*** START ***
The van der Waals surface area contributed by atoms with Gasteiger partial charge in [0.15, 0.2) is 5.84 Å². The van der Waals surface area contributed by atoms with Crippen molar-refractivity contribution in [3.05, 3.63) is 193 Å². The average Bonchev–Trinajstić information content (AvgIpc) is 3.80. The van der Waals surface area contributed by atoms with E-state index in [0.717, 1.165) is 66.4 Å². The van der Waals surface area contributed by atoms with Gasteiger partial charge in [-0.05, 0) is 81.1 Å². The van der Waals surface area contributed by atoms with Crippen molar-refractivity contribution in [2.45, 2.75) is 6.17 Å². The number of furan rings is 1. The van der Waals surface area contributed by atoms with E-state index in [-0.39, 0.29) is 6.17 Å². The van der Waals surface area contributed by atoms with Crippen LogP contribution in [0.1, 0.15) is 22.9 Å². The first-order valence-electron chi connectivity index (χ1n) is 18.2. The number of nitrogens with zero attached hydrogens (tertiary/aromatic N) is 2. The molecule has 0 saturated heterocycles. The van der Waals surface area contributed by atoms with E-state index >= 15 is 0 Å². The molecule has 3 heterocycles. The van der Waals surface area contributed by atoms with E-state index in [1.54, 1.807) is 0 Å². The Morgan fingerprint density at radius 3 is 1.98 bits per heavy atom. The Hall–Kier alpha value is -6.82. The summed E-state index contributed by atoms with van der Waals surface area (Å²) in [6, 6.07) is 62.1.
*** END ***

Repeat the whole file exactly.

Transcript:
The van der Waals surface area contributed by atoms with Gasteiger partial charge in [0.15, 0.2) is 5.84 Å². The van der Waals surface area contributed by atoms with Crippen molar-refractivity contribution in [3.05, 3.63) is 193 Å². The average Bonchev–Trinajstić information content (AvgIpc) is 3.80. The van der Waals surface area contributed by atoms with E-state index in [0.717, 1.165) is 66.4 Å². The van der Waals surface area contributed by atoms with Gasteiger partial charge in [-0.05, 0) is 81.1 Å². The van der Waals surface area contributed by atoms with Crippen molar-refractivity contribution in [2.45, 2.75) is 6.17 Å². The number of furan rings is 1. The van der Waals surface area contributed by atoms with E-state index in [-0.39, 0.29) is 6.17 Å². The van der Waals surface area contributed by atoms with Crippen LogP contribution in [0.1, 0.15) is 22.9 Å². The first-order valence-electron chi connectivity index (χ1n) is 18.2. The number of nitrogens with zero attached hydrogens (tertiary/aromatic N) is 2. The molecule has 0 saturated heterocycles. The van der Waals surface area contributed by atoms with E-state index >= 15 is 0 Å². The molecule has 3 heterocycles. The van der Waals surface area contributed by atoms with E-state index in [1.54, 1.807) is 0 Å². The Morgan fingerprint density at radius 3 is 1.98 bits per heavy atom. The Hall–Kier alpha value is -6.82. The summed E-state index contributed by atoms with van der Waals surface area (Å²) in [6, 6.07) is 62.1.